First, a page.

From the thesis abstract: "This thesis proposes that the United States Government (USG) acknowledges and acts to mitigate the potential domestic threat of Islamism to national security. Radical influences are permeating throughout the United States via interaction with Muslim youth and through a misconstrued and misguided interpretation of Islam inside United States Prisons. These two mechanisms for spreading radicalism in the US are similar to those that are active in Europe. There are fundamental differences in the origins and effects of the radicalization in US and Europe. Europe's largest failure may have been its 'westernized' misconception of Islam as a religion and failure to aggressively address initial problematic indicators: such as segmentation, ideology and criminal related activities used in spreading Islamism. The USG cannot repeat these failures. The combination of radical organizations, public apathy, appeasement and radicalization of prisoners threaten to facilitate the formation of a fifth column similar to the one that Europe deals with now. This thesis reviews the European challenges and examines certain indicators of radicalism within two affected demographics. The thesis proposes a domestic strategy combating the threat similar to that of the USG's commitment to the Global War of Terror."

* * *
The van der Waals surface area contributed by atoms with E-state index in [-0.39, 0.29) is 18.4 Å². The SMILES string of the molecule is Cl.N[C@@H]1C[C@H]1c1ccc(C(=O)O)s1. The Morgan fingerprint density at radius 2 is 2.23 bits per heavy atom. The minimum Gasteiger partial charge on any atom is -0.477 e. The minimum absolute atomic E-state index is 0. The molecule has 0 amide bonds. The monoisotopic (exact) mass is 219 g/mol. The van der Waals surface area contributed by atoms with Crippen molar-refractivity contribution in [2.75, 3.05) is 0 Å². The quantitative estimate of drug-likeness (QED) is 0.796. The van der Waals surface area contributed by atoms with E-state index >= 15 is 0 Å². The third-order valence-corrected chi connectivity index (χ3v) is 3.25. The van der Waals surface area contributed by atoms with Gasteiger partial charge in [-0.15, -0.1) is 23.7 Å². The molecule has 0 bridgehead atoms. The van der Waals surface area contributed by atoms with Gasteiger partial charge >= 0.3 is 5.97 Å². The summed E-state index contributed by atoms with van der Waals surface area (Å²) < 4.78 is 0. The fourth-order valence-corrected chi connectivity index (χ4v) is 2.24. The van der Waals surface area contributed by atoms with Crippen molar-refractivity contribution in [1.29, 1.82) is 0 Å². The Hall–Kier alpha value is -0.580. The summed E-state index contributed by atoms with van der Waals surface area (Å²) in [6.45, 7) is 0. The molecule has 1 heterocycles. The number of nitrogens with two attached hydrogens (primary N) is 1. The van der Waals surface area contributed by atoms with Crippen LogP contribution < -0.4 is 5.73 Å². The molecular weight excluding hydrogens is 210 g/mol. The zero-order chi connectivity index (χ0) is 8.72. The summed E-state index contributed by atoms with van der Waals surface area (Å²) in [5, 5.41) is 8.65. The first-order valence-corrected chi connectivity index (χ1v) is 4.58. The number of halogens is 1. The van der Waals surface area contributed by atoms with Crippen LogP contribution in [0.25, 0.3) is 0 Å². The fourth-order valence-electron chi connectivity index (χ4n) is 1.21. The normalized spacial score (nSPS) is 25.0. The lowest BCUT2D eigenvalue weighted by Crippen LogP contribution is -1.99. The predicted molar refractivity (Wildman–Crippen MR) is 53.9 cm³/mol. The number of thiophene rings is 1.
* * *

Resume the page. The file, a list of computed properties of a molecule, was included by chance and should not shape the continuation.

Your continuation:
Defense Technical Information Center (DTIC): http://www.dtic.mil/dtic/